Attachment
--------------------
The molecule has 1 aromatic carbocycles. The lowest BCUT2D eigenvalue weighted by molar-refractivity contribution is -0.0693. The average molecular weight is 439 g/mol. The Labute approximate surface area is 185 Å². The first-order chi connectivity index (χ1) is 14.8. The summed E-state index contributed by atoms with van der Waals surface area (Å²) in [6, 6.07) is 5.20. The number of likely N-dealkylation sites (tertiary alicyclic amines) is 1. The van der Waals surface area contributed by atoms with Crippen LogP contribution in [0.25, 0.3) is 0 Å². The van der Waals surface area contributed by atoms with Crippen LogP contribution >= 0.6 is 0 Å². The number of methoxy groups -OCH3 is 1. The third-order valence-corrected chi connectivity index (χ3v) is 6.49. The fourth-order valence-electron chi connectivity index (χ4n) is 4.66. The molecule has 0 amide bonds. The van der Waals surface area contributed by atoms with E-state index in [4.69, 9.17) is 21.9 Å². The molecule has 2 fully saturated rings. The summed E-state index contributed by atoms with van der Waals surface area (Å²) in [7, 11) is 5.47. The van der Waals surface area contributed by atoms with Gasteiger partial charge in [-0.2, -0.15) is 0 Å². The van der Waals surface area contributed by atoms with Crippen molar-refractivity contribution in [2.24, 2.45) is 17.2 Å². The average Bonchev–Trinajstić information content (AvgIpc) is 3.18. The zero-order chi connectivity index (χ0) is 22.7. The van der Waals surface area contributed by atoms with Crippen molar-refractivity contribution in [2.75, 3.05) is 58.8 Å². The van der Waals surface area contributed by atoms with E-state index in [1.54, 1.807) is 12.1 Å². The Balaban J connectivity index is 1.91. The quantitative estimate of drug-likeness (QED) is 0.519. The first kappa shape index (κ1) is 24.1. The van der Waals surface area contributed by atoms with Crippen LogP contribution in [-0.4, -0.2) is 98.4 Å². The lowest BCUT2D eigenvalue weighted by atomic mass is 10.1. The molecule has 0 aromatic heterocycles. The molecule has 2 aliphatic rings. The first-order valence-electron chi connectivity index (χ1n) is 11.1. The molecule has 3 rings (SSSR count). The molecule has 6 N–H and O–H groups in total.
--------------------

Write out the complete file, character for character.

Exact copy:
The molecule has 1 aromatic carbocycles. The lowest BCUT2D eigenvalue weighted by molar-refractivity contribution is -0.0693. The average molecular weight is 439 g/mol. The Labute approximate surface area is 185 Å². The first-order chi connectivity index (χ1) is 14.8. The summed E-state index contributed by atoms with van der Waals surface area (Å²) in [6, 6.07) is 5.20. The number of likely N-dealkylation sites (tertiary alicyclic amines) is 1. The van der Waals surface area contributed by atoms with Crippen LogP contribution in [0.25, 0.3) is 0 Å². The van der Waals surface area contributed by atoms with Crippen LogP contribution >= 0.6 is 0 Å². The number of methoxy groups -OCH3 is 1. The third-order valence-corrected chi connectivity index (χ3v) is 6.49. The fourth-order valence-electron chi connectivity index (χ4n) is 4.66. The molecule has 0 amide bonds. The van der Waals surface area contributed by atoms with E-state index in [4.69, 9.17) is 21.9 Å². The molecule has 2 fully saturated rings. The summed E-state index contributed by atoms with van der Waals surface area (Å²) in [7, 11) is 5.47. The van der Waals surface area contributed by atoms with Gasteiger partial charge in [-0.2, -0.15) is 0 Å². The van der Waals surface area contributed by atoms with Crippen molar-refractivity contribution in [2.24, 2.45) is 17.2 Å². The average Bonchev–Trinajstić information content (AvgIpc) is 3.18. The zero-order chi connectivity index (χ0) is 22.7. The van der Waals surface area contributed by atoms with Crippen molar-refractivity contribution in [2.75, 3.05) is 58.8 Å². The van der Waals surface area contributed by atoms with E-state index in [1.54, 1.807) is 12.1 Å². The Balaban J connectivity index is 1.91. The quantitative estimate of drug-likeness (QED) is 0.519. The first kappa shape index (κ1) is 24.1. The van der Waals surface area contributed by atoms with Crippen LogP contribution in [-0.4, -0.2) is 98.4 Å². The lowest BCUT2D eigenvalue weighted by atomic mass is 10.1. The molecule has 0 aromatic heterocycles. The molecule has 2 aliphatic rings. The first-order valence-electron chi connectivity index (χ1n) is 11.1. The molecule has 3 rings (SSSR count). The molecule has 6 N–H and O–H groups in total.